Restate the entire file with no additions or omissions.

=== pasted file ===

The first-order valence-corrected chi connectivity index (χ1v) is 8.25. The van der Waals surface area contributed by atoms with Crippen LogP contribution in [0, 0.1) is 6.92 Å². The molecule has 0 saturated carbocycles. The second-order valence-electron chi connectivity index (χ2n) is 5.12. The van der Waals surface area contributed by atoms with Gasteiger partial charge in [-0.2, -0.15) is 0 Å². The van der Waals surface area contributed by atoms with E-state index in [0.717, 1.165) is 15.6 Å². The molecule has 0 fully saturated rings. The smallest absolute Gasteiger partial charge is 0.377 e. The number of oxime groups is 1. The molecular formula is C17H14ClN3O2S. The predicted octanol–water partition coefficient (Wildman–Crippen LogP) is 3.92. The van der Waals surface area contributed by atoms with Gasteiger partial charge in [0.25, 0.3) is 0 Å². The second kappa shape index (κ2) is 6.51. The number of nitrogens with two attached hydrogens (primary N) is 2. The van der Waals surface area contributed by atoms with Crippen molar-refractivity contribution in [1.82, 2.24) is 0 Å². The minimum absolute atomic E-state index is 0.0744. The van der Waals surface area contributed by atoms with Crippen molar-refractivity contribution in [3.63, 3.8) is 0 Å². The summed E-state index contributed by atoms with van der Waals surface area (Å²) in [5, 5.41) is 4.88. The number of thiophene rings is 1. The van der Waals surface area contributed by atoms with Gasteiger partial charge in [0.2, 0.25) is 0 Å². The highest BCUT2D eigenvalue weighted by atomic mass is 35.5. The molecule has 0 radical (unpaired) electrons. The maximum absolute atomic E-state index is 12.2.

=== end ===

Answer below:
The first-order valence-corrected chi connectivity index (χ1v) is 8.25. The van der Waals surface area contributed by atoms with Crippen LogP contribution in [0, 0.1) is 6.92 Å². The molecule has 0 saturated carbocycles. The second-order valence-electron chi connectivity index (χ2n) is 5.12. The van der Waals surface area contributed by atoms with Gasteiger partial charge in [-0.2, -0.15) is 0 Å². The van der Waals surface area contributed by atoms with E-state index in [0.717, 1.165) is 15.6 Å². The molecule has 0 fully saturated rings. The smallest absolute Gasteiger partial charge is 0.377 e. The number of oxime groups is 1. The molecular formula is C17H14ClN3O2S. The predicted octanol–water partition coefficient (Wildman–Crippen LogP) is 3.92. The van der Waals surface area contributed by atoms with Gasteiger partial charge in [0.25, 0.3) is 0 Å². The second kappa shape index (κ2) is 6.51. The number of nitrogens with two attached hydrogens (primary N) is 2. The van der Waals surface area contributed by atoms with Crippen molar-refractivity contribution in [1.82, 2.24) is 0 Å². The minimum absolute atomic E-state index is 0.0744. The van der Waals surface area contributed by atoms with Crippen molar-refractivity contribution in [3.63, 3.8) is 0 Å². The summed E-state index contributed by atoms with van der Waals surface area (Å²) in [5, 5.41) is 4.88. The number of thiophene rings is 1. The van der Waals surface area contributed by atoms with Gasteiger partial charge in [0.2, 0.25) is 0 Å². The highest BCUT2D eigenvalue weighted by atomic mass is 35.5. The molecule has 0 radical (unpaired) electrons. The maximum absolute atomic E-state index is 12.2.